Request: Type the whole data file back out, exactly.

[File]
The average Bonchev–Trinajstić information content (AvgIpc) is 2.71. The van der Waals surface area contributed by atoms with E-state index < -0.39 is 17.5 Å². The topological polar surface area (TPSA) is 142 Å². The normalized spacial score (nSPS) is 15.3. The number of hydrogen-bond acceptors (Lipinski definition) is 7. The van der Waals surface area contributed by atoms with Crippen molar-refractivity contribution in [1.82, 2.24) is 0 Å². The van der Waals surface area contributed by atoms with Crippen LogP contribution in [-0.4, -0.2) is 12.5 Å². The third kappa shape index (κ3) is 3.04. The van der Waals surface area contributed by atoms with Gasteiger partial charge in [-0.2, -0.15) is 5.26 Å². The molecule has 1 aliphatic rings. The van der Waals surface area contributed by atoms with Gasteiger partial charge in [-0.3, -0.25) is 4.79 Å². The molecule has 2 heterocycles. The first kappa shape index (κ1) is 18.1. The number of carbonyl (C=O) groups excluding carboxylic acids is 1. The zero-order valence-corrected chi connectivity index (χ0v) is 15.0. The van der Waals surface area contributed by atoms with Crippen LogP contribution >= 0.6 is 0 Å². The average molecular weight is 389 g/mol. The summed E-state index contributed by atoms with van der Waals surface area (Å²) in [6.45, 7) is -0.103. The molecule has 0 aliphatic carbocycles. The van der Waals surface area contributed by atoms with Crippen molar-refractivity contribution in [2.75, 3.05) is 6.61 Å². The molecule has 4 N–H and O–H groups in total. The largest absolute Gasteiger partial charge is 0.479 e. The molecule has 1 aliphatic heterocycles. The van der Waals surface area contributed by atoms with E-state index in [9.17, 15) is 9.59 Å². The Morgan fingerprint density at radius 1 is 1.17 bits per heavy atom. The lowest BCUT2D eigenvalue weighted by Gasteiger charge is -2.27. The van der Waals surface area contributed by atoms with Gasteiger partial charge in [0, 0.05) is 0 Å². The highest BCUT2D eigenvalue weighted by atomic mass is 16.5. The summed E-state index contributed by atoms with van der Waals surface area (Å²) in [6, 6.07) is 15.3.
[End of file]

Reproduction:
The average Bonchev–Trinajstić information content (AvgIpc) is 2.71. The van der Waals surface area contributed by atoms with E-state index < -0.39 is 17.5 Å². The topological polar surface area (TPSA) is 142 Å². The normalized spacial score (nSPS) is 15.3. The number of hydrogen-bond acceptors (Lipinski definition) is 7. The van der Waals surface area contributed by atoms with Crippen molar-refractivity contribution in [1.82, 2.24) is 0 Å². The van der Waals surface area contributed by atoms with Crippen LogP contribution in [-0.4, -0.2) is 12.5 Å². The third kappa shape index (κ3) is 3.04. The van der Waals surface area contributed by atoms with Gasteiger partial charge in [-0.2, -0.15) is 5.26 Å². The molecule has 1 aliphatic rings. The van der Waals surface area contributed by atoms with Gasteiger partial charge in [-0.3, -0.25) is 4.79 Å². The molecule has 2 heterocycles. The first kappa shape index (κ1) is 18.1. The number of carbonyl (C=O) groups excluding carboxylic acids is 1. The zero-order valence-corrected chi connectivity index (χ0v) is 15.0. The van der Waals surface area contributed by atoms with Crippen LogP contribution >= 0.6 is 0 Å². The average molecular weight is 389 g/mol. The summed E-state index contributed by atoms with van der Waals surface area (Å²) in [6.45, 7) is -0.103. The molecule has 0 aliphatic carbocycles. The van der Waals surface area contributed by atoms with Crippen molar-refractivity contribution in [2.75, 3.05) is 6.61 Å². The molecule has 4 N–H and O–H groups in total. The largest absolute Gasteiger partial charge is 0.479 e. The molecule has 1 aliphatic heterocycles. The van der Waals surface area contributed by atoms with E-state index in [9.17, 15) is 9.59 Å². The Morgan fingerprint density at radius 1 is 1.17 bits per heavy atom. The lowest BCUT2D eigenvalue weighted by Gasteiger charge is -2.27. The van der Waals surface area contributed by atoms with Gasteiger partial charge in [0, 0.05) is 0 Å². The highest BCUT2D eigenvalue weighted by atomic mass is 16.5. The summed E-state index contributed by atoms with van der Waals surface area (Å²) in [6, 6.07) is 15.3.